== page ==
This post was written by Keith Dawson for UBM Tech’s community Web site All LED Lighting, sponsored by Philips Lumileds. It is archived here because the All LED Lighting site has gone dark. This material is Copyright 2013-2015 by UBM Americas.


Monday Roundup: Halogen Redux

This week: discomfort glare in offices, GE's big bet on halogen bulbs, and COB LEDs from Sharp that dim to warm.

Sharp Mega Zenigata (left) and Mini Zenigata COB LEDs.

Sharp's dim-to-warm Zenigata COB LEDs
We have been talking for some time about LED sources whose light drops in CCT as it dims, and we noted at this year's Lightfair how the topic is warming up (as it were) in the marketplace.

Sharp has now introduced a chip-on-board LED that accomplishes the dim-to-warm trick using electronics right on the board. The driver need only vary the input current to achieve dimming and a warmer color temperature. Its term for this technology is Natural Toning.

This is the first dim-to-warm solution that I know of implemented at the COB level. Most others that offer the functionality do so at the system level in an engine, lamp, or luminaire. Light from several LEDs is mixed in varying proportions; often red and/or amber LEDs complement white ones in these solutions.

From the look of Sharp's COBs, one or two stripes of a different phosphor accomplishes the dim-to-warm trick aided by the control electronics.

Sharp's initial two products in the Natural Toning line are the 12 x 15 mm Mini Zenigata and the 17 mm Mega Zenigata COB LEDs. The former goes from 1,000 lm at a CCT of 3,000K when driven at 350 mA of input current, down to 105 lm at 2,000K when the input current decreases to 50 mA. The Mega Zenigata behaves analogously beginning at an output of 3,000 lm.

The figure at left, above, shows the relative spectral intensities of a Mini Zenigata driven at 350 mA and at 50 mA.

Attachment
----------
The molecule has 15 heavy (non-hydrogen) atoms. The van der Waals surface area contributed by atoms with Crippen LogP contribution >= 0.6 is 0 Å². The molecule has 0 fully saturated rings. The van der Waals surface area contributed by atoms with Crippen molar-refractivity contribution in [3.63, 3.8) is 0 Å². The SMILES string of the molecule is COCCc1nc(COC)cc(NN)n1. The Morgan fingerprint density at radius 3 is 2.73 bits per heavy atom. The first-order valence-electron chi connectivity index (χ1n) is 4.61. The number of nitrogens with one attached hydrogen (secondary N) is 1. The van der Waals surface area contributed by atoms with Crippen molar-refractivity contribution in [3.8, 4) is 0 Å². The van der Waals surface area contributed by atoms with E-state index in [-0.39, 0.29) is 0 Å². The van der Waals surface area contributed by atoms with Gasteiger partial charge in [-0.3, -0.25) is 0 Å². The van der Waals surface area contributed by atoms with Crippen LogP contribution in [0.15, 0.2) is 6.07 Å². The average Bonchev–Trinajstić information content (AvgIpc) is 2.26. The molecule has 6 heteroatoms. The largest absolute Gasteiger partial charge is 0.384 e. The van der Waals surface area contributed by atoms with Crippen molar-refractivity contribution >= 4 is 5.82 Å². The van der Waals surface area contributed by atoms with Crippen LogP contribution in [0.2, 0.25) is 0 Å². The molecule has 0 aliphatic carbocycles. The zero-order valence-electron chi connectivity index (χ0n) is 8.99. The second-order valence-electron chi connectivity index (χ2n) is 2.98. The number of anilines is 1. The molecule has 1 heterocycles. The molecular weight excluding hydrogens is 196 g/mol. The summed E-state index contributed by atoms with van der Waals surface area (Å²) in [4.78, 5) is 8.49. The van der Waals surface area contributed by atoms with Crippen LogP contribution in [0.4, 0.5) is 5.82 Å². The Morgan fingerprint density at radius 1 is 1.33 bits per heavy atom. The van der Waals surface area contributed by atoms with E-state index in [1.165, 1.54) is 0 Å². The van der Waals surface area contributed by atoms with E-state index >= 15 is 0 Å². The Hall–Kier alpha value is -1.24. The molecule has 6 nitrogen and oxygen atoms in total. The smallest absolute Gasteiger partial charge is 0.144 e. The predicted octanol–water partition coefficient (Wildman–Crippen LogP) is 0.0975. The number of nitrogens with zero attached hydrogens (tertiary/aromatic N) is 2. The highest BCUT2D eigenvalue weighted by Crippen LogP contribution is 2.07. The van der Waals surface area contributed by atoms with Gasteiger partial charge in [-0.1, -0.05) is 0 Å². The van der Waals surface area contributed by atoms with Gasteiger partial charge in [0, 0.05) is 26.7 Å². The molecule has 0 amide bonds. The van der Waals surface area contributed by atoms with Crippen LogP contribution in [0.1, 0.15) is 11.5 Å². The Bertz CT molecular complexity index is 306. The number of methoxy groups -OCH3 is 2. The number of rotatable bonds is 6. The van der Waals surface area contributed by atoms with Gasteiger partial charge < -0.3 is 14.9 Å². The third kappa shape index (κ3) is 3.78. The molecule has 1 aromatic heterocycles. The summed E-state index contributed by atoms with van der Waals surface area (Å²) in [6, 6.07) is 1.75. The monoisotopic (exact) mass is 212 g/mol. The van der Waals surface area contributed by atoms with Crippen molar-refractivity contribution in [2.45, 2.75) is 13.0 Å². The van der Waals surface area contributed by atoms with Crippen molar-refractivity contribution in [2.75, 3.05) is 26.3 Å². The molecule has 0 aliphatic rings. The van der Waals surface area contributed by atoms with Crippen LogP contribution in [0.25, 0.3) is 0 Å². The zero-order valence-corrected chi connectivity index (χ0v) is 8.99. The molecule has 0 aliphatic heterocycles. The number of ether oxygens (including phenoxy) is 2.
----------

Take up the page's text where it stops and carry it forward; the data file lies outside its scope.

Financial fragility in China's LED industry put together some numbers from 16 Chinese LED manufacturers, and found a worrisome financial picture. In 14 of these businesses, accounts receivable ballooned in the first half of 2014. For five of the companies, accounts receivable exceeded revenues in that period. puts the blame on intense competition for many companies' attempts to "tamper with prices and accounts receivable."

Despite apparent sales growth, inventory levels increased in 15 of the 16 manufacturers. And four of them have put aside bad debt reserves that nearly ate up reported profits.

The worry is that if one firm gets caught short of cash to run operations and pay creditors, it could cause a liquidity crisis and an avalanche of financial difficulties across supply chains. "A butterfly effect can be triggered when a series of companies are indebted to each other and none has the means to pay back the money it has borrowed," warns

Discomfort glare in an office setting
Scientists from Philips Research recently concluded a study designed to determine whether traditional methods of estimating discomfort glare from ceiling-mounted luminaires still make reasonable predictions when applied to non-uniform light-emitting surfaces of LED luminaires.

The researchers constructed simulated open-plan office spaces on three continents and compared the acceptability of several varieties of non-uniform luminous surfaces to three nationalities of office workers as they went about simulated office tasks. The data were collected in Eindhoven, The Netherlands; Briarcliff, N.J.; and Shanghai.

The results indicate that the traditional method of assessing glare, the Unified Glare Rating, underestimates glare perception when the luminous surface is "spotty," and adding a rim of a different luminosity around the luminous surface improves acceptability ratings for the luminaires. These results held in all three nations.

GE's big bet on halogen bulbs
General Electric has invested $30 million in factories in Ohio and Illinois that will manufacture halogen light bulbs. Walmart will stock these bulbs nationwide beginning next month and will promote them as supplies of traditional incandescents dwindle.

While the halogens are 30% more efficient than vacuum incandescents, they can't hold a candle to LEDs or CFLs in terms of either efficiency or product lifetime. Still, halogens are cheap. GE said its consumer research indicates that the numbers one and two concerns of US consumers are price and country of origin (made in the US). "The key on this is we have both," a GE spokesman said.

GE expects halogens to capture a majority of the new bulb market in this country, which is about a billion bulbs each year.

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